6) Ethics are sometimes complicated
Galen Erso is a good guy… But he lies and works for the Empire.
Galen convinced an imperial pilot to defect… Yet he made a machine that destroys millions of people.
But he knew they were going to make it anyway… Yet his Death Star wiped out an entire city. But he sabotaged the inner core and risked everything to leak the secret Star Dust information to his daughter…
These complicated ethical situations are highlighted in the struggle that Cassian faced when he was under orders to snipe Galen. After much turmoil, Cassian decided against it when he saw Galen stand in front of the engineers before they were executed.
If nothing else, Rogue One underscores that ethics can be complicated in a fallen world. This is a great opportunity to think through what you would have done and how you are going to explain his actions to your kids.
7) The Force feels good because it points to a supernatural reality
Perhaps you don’t feel anything when you watch Star Wars except boredom, but I suspect that many of you feel something powerful and compelling by the storyline. Disney certainly wants us all to feel something powerful when we watch their new episodes.
I think that the concept of the Force is compelling because we are designed to believe in and embrace the invisible. Deep down we all believe (or have a instinct to believe in) the “Tao” as C.S. Lewis calls it in the Abolition of Man. We are not just materialists. We want to believe in something beyond nature. We want to believe there is a Being or Entity that unites us all. We want to believe that everything was created by something. We want to believe in the supernatural. The fictional Force feels good because it points to what is nonfiction in the Christian faith.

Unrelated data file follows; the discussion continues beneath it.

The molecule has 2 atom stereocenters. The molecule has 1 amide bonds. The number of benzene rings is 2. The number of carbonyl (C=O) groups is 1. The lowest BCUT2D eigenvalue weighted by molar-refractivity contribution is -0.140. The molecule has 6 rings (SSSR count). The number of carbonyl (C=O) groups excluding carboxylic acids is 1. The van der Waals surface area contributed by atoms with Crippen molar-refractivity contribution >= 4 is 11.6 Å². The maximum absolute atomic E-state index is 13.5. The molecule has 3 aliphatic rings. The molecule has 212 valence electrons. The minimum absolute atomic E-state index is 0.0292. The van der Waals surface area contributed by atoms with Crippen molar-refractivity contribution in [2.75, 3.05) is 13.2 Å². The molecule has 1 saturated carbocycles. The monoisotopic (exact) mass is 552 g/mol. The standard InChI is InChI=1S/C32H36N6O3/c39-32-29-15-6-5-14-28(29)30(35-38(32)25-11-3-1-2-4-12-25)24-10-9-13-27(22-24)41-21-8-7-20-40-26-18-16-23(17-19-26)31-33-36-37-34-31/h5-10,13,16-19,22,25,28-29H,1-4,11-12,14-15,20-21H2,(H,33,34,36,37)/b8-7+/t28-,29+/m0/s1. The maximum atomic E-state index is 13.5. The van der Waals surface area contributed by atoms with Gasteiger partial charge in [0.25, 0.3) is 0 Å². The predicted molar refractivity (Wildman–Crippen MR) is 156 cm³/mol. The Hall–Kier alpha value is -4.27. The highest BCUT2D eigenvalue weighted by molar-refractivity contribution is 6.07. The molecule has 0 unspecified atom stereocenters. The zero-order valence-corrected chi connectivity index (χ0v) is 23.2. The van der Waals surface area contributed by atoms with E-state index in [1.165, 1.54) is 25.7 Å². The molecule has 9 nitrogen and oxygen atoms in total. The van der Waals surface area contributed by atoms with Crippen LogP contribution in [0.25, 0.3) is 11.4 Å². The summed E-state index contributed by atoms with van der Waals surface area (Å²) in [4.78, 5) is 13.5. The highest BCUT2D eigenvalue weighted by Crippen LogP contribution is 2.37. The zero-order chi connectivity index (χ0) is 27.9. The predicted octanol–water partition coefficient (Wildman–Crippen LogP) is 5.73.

There is a Being that unites everything and upholds the entire cosmos by the word of His power. There is a supernatural element to every person – the soul. There is life after death. There is something greater than what our eyes can see. Christianity gets it right, and the Force- a feeble and flawed concept- points towards it.
8) Everyone knows we need to do something about our bad deeds
While in the separatist prison, Cassian tries to talk with the defected Imperial pilot. He asks him if he knew Galen and the pilot says yes. Later, Jyn is asking the pilot about her dad. He says something like, “Your dad told me that I could make up for everything I had done by defecting.”
The pilot realized that he had been working for evil. He knew that the Galactic Empire was doing wicked acts against innocent people. He knew it, and he wanted to change.
This points to the reality that every human experiences when they realize they have sinned. They feel guilt and want to make things right. Defecting was the right thing for this Imperial pilot to do, but we know that good works don’t make up for bad ones. We need forgiveness for our sinful actions. No amount of good deeds can cancel out our bad ones (Ephesians 2:8-9). Thankfully, Christianity has a beautiful answer to this problem through the death, burial, and resurrection of Jesus.